Ambassador Eytan did not blame the French colonialist regime for the regression of the state and its residents’ poverty, but merely, and racially,  the character of the inhabitants: “The people do not make an effort to work, although the climate is not that bad, and in any case can not be an excuse not to work. I think the people are definitely capable of working, if they had a purpose and a goal, and it will be one of the first roles of the new government (maybe with our help?).”

In another telegram of March 29, 1961, Ambassador Eytan stated that Dacko, a former primary school teacher, “is a typical product of his country and his people” and characterized the Central African Republic as a “primitive (but attractive) state.”

In April 1961, a first delegation from the CAR arrived in the State of Israel, in a visit that was characterized by racial incidents on both sides that hardly suggest shared values. For example, according to a report from April 30, 1961, about this visit, written by Yosef Krieger of the Israeli Foreign Ministry, after members of the CAR delegation met with the Deputy Defense Minister Shimon Peres and visited the GADNA (Israeli pre-military program) headquarters, the Foreign Ministry first brought the African delegation to a hotel without showers or bathroom accessories in the rooms. One person from the CAR delegation, who had attended the Eichmann trial, which had just begun in Jerusalem, repeatedly asked the Israeli Foreign Ministry representatives if the persecution of Jews worldwide was not the result of them killing Jesus.  The head of the delegation, Minister of State Marcel Dozima, repeatedly asked the Israeli hosts to provide women for the men in the delegation. 

This disgraceful visit to Israel and the fact that David Dacko was rapidly becoming a dictator and eliminating all opposition to his regime, did not interfere with the strengthening of the relations between the two countries.

According to a December 6, 1961, cable, the new Israeli Ambassador in Bangui, Ephraim Ben-Haim, said that in a meeting with Dacko, the president expressed support for Israel’s position on the Palestinian refugees, promised to persuade other rulers in Africa on this matter, affirmed the establishment of an embassy in Jerusalem, and asked Israel to cooperate in the diamond industry.  Dacko said, “In Israel there are the best factories in the world and we have (so I am told) the best diamonds in the world.” 

In a cable 11 days later, Ambassador Ben-Haim wrote that he had come to an agreement with Dacko to send the head of the country’s internal security unit for training in Israel, and that he (Ben-Haim) would like to send the Mossad’s representative for West Africa to the CAR.  Dacko also announced that he would like to send military officers for training in Israel.  

The Mossad meeting took place. In a cable of February 6, 1962, Ben-Haim summarized the meeting he attended between Dacko and the Mossad’s representative for West Africa, David Kimche (whose cover name was “David Sharon”).  Kimche agreed with Dacko that the CAR would send three or four people to a course in Israel that would last 3-4 months, so that after their return they would establish a whole new security service for the country.  Kimche even interviewed the candidates for the training in Israel.  It was also noted that Dacko requested Israel to arrange a special course for ten high-ranking military officers who would later become the Joint Chiefs of Staff of the Central African Republic.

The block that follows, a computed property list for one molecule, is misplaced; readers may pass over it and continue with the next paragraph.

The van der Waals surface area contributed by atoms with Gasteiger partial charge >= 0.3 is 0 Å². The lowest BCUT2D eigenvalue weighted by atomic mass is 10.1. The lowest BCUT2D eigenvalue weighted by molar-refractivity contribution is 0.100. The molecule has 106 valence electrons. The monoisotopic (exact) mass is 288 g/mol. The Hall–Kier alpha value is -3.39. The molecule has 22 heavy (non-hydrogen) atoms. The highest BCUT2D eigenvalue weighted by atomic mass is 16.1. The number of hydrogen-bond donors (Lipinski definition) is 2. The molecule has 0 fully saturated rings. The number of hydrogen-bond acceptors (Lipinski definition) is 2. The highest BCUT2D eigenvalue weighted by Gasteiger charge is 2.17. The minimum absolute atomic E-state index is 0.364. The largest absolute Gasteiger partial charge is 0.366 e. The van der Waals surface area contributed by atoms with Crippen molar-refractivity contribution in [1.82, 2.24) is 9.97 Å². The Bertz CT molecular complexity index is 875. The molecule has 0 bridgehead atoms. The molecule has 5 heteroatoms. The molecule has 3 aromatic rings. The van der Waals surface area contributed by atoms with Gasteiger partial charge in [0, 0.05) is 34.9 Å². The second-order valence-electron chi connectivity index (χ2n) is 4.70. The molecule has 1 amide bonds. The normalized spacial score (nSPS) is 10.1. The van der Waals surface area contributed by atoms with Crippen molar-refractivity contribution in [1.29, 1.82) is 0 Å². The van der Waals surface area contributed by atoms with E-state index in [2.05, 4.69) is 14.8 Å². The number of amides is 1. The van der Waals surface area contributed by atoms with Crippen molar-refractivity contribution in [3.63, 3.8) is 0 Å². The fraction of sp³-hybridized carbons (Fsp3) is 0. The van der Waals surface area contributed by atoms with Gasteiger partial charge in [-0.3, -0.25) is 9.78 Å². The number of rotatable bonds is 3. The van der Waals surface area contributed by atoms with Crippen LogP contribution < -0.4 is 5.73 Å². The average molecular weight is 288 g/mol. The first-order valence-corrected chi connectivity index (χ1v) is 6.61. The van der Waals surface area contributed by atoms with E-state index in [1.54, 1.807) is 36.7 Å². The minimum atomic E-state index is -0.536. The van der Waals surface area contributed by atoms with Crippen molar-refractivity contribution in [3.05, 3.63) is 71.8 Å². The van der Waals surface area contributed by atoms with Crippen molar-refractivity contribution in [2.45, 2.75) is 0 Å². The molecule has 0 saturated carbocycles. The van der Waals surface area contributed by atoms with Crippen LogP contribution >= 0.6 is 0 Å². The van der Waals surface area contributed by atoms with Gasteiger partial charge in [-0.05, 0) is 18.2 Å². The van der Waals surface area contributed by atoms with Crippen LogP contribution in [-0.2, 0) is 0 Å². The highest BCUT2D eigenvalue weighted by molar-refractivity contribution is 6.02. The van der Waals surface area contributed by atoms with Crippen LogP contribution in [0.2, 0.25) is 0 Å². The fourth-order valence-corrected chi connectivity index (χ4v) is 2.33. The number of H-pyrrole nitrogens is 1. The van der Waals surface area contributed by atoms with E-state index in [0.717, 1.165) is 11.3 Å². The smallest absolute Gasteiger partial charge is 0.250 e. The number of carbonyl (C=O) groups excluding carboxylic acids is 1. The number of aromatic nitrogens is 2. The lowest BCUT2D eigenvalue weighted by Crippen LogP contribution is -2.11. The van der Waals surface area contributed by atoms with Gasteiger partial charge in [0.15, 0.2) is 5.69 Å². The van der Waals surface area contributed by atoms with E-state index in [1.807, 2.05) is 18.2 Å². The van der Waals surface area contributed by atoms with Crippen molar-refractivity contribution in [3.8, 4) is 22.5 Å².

According to a cable, dated February 6, 1962, sent by Ambassador Ben-Haim, Dacko requested that an Israeli army (IDF) officer be the head of his personal staff and that Israeli IDF officers be present at the army headquarters. Ben-Haim informed him of Israel’s refusal to allow Israeli officers to serve under French command, but agreed that they would be under the command of Central African Chief of Staff, Jean-Bédel Bokassa.  In a cable from March 14, 1962, Ambassador Ben-Haim wrote that Dacko requested that an Israeli military attaché be sent to the Bangui Embassy ​​to be his (Dacko’s) personal, but secret, adviser: “he would come incognito to my house”.

In addition, Dacko requested that Israel prepare him a special secret communication code because “everything that he has is well known to the French and he doesn’t care if we knew his code”. Ambassador Ben-Haim replied to Dacko that sending an Israeli military attaché to Bangui, who would also serve as his personal advisor, could create problems with the French, but regarding the code, he would write to the Mossad and would positively recommend it.

According to a cable dated February 14, 1962, sent by the Department of Africa in the Israeli Foreign Ministry, it was agreed with Dacko that an Israeli officer would run the Army Commander’s School and Israel would be solely responsible for carrying out a training program (including sending the trainers) for soldiers that would last about a year and a half.  Dacko asked again for a special course to be held for ten high-ranking officers who would form his Joint Chiefs of Staff.